Share Your Family Immigration Story

         SHARE YOUR FAMILY IMMIGRATION STORY                       

             Are you the parent of a child who “aged out” of the immigration system?                       

Do you know a family experiencing this hardship?


U.S. Supreme Court case could extend age-out protections to all family visa categories, diminishing burdens on families.

Because of long family visa backlogs, minor children (less than 21 years of age) often “age out,” or turn 21, before receiving their immigration visa. Children who age out of a visa application have to start the application process all over again as an adult. The Child Status Protect Act (CSPA) includes age-out protections that allow minor child beneficiaries who age out to maintain the priority date for receiving their visa. The Bureau of Immigration Appeals has interpreted CSPA protections for family visa preference categories to only apply to the minor children of legal permanent residents sponsored under the F2A category.

This year the U.S. Supreme Court will hear Mayorkas v. Cuellar de Osorio. This case will decide if the age-out protections of the CSPA will be extended to cover child derivative beneficiaries in all family visa categories, including the minor children of individuals sponsored as married adult children or siblings of U.S. citizens. If the court decides the age-out protections do apply, thousands of families will not have to face separation.

Share your story

Advancing Justice|AAJC is co-filing a “friend of the court” brief in November to illustrate the hardships families suffer when minor derivative children age out and are unable to immigrate with their family.

We need stories from petitioners or derivative children sponsored in the following visa categories who have aged out or who are at risk of aging out:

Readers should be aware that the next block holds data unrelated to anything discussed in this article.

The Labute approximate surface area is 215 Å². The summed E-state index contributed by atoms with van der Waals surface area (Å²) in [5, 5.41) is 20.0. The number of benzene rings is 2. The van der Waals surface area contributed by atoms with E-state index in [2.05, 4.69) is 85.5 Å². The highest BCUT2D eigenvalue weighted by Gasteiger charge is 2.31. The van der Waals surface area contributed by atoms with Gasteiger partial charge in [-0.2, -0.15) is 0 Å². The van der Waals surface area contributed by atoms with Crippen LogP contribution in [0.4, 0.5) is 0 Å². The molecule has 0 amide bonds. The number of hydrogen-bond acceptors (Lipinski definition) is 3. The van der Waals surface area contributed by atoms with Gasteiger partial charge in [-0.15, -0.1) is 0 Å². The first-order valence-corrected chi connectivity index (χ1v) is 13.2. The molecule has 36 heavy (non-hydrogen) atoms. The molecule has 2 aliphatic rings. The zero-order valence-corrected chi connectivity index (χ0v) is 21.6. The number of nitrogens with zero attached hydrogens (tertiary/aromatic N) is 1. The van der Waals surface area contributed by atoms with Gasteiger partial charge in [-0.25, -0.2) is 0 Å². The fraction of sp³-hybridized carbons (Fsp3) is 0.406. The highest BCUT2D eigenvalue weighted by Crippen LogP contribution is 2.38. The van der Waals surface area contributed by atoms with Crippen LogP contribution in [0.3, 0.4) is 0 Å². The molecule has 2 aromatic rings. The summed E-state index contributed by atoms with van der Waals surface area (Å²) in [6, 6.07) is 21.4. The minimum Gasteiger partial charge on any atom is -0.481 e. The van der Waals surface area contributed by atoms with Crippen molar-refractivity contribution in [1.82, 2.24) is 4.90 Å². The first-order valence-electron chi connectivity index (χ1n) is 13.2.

·         Married son or daughter of a U.S. citizen (category F3)

·         Brother or sister of a U.S. citizen (category F4)

We need stories that speak to the hardships experienced when minor children age out and families are separated. Examples of hardships include:

·         Experiencing psychological or emotional hardship

·         Missing important family milestones (e.g., birth, wedding or death of loved one)

·         Foregoing  professional or educational opportunities due to lack of family support

·         Needing to care for a sick or elderly family member without family support

·         Choosing undocumented status to avoid family separation

We need stories from real people in order to demonstrate the need to protect children from aging out. Be a part of the solution and share your story today!

Sharing your story is easy and can be done anonymously. To get started, please contact senior staff attorney Erin Oshiro at


Asian Americans Advancing Justice ( works to promote a fair and equitable society for all by working for civil and human rights and empowering Asian Americans, Pacific Islanders, and other underserved communities. We comprise Asian Americans Advancing Justice | AAJC (, Asian Americans Advancing Justice | Asian Law Caucus (, Asian Americans Advancing Justice | Chicago (, Asian Americans Advancing Justice | Los Angeles (